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Prerna Banati

Chief, Programme & Planning

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Prerna Banati has served as Chief of Programmes and Planning at the UNICEF Office of Research – Innocenti since 2012. Prior to this, she was a Takemi Fellow in the Department of Global Health and Population at Harvard University. She has previously led work on Program Effectiveness at the Global Fund to fight AIDS, TB and Malaria and conducted epidemiological modeling as part of the Global Burden of Disease project based at WHO. Prior to this, she was based in South Africa leading research on community HIV prevention for independent NGOs and has published in the fields of HIV prevention, reproductive health, migration and health, aid architecture, health financing and environmental risk. Before her work in Africa, Prerna worked for a multinational consulting company in Boston in the field of quantitative human health risk assessment. She has a Ph.D. from the University of Cambridge.
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PUBLICATIONS

The 2016 UNICEF Innocenti Results Report presents the activities and key results of the Office of Research achieved in 2016.

A first roundtable to explore the issues regarding care work and children was hosted in Florence by the UNICEF Office of Research – Innocenti from 6 to 7 December 2016. Unpaid care and domestic work have often been neglected in both research and policymaking, being viewed as lying within the domestic sphere of decisions and responsibilities, rather than as a public issue. However, over recent decades, researchers across a range of disciplines have strived to fill the evidence, data and research gaps by exploring the unpaid care and domestic work provided particularly by women within the household, and uncovering the entrenched social and gender norms and inequalities.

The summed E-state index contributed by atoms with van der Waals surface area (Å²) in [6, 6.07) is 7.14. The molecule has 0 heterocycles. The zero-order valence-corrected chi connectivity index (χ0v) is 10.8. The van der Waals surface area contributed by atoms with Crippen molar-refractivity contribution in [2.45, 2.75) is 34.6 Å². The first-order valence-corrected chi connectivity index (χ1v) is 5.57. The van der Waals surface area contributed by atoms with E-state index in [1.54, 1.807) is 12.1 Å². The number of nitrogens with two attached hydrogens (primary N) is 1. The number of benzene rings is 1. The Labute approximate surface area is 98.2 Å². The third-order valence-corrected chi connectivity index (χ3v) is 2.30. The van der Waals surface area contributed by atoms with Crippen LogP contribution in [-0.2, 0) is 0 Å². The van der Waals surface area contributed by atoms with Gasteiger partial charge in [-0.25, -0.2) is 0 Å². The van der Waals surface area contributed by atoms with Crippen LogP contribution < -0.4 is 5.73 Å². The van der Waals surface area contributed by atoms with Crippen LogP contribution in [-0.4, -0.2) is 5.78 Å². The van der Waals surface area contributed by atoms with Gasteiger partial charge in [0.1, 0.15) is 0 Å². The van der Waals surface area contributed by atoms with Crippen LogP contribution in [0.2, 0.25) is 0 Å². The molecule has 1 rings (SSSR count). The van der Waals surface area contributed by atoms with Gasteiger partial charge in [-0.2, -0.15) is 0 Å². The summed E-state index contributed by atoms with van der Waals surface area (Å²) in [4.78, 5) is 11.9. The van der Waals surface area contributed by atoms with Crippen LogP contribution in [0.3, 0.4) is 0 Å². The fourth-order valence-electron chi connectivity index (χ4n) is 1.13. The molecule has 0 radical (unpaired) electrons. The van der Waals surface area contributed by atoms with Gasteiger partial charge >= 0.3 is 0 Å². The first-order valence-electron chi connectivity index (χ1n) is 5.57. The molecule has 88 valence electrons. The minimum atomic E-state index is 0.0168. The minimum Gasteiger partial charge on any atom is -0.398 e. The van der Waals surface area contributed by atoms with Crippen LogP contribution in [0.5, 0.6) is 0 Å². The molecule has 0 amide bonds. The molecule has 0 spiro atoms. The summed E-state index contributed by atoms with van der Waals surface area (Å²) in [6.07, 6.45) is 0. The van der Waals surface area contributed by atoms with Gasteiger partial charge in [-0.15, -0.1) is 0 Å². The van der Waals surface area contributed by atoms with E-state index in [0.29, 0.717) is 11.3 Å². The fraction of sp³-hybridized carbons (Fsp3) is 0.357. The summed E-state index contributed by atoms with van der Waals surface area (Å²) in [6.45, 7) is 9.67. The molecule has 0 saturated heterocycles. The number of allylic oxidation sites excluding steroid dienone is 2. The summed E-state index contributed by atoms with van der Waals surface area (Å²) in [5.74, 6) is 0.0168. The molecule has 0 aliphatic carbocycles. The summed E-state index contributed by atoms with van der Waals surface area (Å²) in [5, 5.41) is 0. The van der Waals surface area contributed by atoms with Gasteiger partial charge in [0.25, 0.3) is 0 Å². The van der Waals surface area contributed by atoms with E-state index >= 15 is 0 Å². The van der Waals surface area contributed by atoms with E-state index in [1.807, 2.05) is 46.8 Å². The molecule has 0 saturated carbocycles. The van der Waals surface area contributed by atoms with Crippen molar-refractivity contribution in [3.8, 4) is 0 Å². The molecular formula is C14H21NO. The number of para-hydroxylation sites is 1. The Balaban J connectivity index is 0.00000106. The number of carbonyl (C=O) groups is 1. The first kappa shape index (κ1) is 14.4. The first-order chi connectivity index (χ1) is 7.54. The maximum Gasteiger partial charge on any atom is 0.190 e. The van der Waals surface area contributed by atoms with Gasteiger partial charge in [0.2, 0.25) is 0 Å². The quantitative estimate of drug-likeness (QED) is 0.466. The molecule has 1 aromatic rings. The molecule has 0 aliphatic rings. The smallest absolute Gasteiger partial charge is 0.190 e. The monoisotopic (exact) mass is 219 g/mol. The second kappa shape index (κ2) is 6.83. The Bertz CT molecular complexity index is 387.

BLOG POSTS

Is longitudinal research the best response to the ‘post-truth’ order? (10 Mar 2017)

Longitudinal studies are an irreplaceable resource for understanding trajectories, transitions and shocks over time. Undeniably, the UK lead ...

PROJECTS

Humanitarian research

Building knowledge and evidence on how best to meet children’s needs in emergencies is a pressing challenge. Year-on-year more children are caught u ...

Longitudinal and lifecourse research for children

Promoting a global dialogue and exchange on the importance of longitudinal studies in understanding children’s life course trajectories.